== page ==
Have fun and Happy holidays
 
 

 
Dec.21.2011 @ 8:13 PM
DBM
BTW . It's been reported the synth part responds to velocity after the V2.0 firmware update and can Volume be used like accent on CC 07/11 ?
 
 

 
Dec.21.2011 @ 8:22 PM
DBM
Sorry that last sentence got scrabbled due to my poor iPad typing skills . It is reported to control the VCA on CC07 or CC11 . The question mark was there as I can not confirm myself .

Ok someone else post already starting to look Like I'm talking @ myself again :|
 
 

 
Dec.21.2011 @ 8:33 PM
Chris Randall
Yeah, I was just reading about the 2.0 update. I'll do it later tonight or in the morning, and report back.

-CR
 
 

 
Dec.22.2011 @ 12:55 PM
bongo_x
Thank god for the 64 bits, I can't work with less. Although I overclock my system so everything runs at 66 bits. It's a little unstable but the improved fidelity makes it worth it.

bb
 
 

 
Dec.22.2011 @ 7:05 PM
analogcre8or
Yes, thanks for keeping the 64s coming. I can only imagine how not fun that is to do, when you instead could be doing fun shit with your Phaedra. Question: Is the 914 simply a virtual version of the Moog 914, or something more, let's say, 'advanced'? Recently, every time I install any AU on my system, an older version of the 914 component installs itself in the root directory of my boot drive. I keep deleting this slightly older version, but it keeps popping back up. Very strange...
 
 

 
Dec.23.2011 @ 8:16 AM
Chris Randall
@analogcre8or: That older 914 was accidentally stuck inside one of the Replicant installers. We fixed that some time ago, though.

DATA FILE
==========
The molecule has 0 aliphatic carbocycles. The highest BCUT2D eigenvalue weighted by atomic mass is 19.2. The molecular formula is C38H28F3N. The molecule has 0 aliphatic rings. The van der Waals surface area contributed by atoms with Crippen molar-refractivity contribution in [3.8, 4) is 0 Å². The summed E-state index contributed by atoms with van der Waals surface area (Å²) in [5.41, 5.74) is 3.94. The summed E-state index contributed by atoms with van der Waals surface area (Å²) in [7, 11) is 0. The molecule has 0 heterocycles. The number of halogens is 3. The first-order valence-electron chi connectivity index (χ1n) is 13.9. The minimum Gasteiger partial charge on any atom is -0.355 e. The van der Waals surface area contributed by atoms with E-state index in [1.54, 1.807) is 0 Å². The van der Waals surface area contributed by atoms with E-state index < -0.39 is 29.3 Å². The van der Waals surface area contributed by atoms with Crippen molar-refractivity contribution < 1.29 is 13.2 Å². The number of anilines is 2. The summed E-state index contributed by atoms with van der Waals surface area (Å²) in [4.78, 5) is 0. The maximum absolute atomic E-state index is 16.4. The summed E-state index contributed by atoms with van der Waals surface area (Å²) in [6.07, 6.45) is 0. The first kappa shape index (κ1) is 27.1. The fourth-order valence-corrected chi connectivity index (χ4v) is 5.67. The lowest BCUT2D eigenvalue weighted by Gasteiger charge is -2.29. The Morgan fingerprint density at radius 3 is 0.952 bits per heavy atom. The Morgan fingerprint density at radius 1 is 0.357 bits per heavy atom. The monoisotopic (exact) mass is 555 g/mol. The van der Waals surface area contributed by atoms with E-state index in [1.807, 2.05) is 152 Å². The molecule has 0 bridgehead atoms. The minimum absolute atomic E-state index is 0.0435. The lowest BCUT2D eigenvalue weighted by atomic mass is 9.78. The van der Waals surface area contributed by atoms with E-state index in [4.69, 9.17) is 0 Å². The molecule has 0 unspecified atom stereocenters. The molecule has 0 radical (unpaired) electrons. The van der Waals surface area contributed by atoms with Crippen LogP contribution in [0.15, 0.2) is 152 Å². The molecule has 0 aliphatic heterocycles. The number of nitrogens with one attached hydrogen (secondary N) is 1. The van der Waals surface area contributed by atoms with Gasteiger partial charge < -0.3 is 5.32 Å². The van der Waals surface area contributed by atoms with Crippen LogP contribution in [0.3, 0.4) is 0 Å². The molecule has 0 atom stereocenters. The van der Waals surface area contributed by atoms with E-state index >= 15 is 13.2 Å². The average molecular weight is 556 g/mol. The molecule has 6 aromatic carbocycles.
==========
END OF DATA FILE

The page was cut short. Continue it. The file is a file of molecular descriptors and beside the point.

In any event, they're mainly not fun for Adam, as I don't understand that process at all. My role in most of these updates is to basically test the builds as they come, deal with the swap in the store, and tell the customers what we've done.

We made a decision that we pretty much _had_ to do this, so we decided to use the last couple weeks of the year and knock a bunch of 'em out. As you can see from the three we did this week, they're moving pretty fast. Some are easier than others. He did Phosphor in only a couple hours, for instance. I barely had time to test it.

Anyhow, while he's doing this, I'm working on the design for our next product, which involves a lot of sitting around thinking, watching YouTube and Vimeo videos of similar stuff for ideas or paths to avoid, and generally staring at a Photoshop document. For the product we're thinking of making, I can't (or more to the point, don't have the skill level to) knock it up in Max or anything, so I basically have to build the entire signal chain and usage case study in my head, using only my imagination and a Field Notes notebook.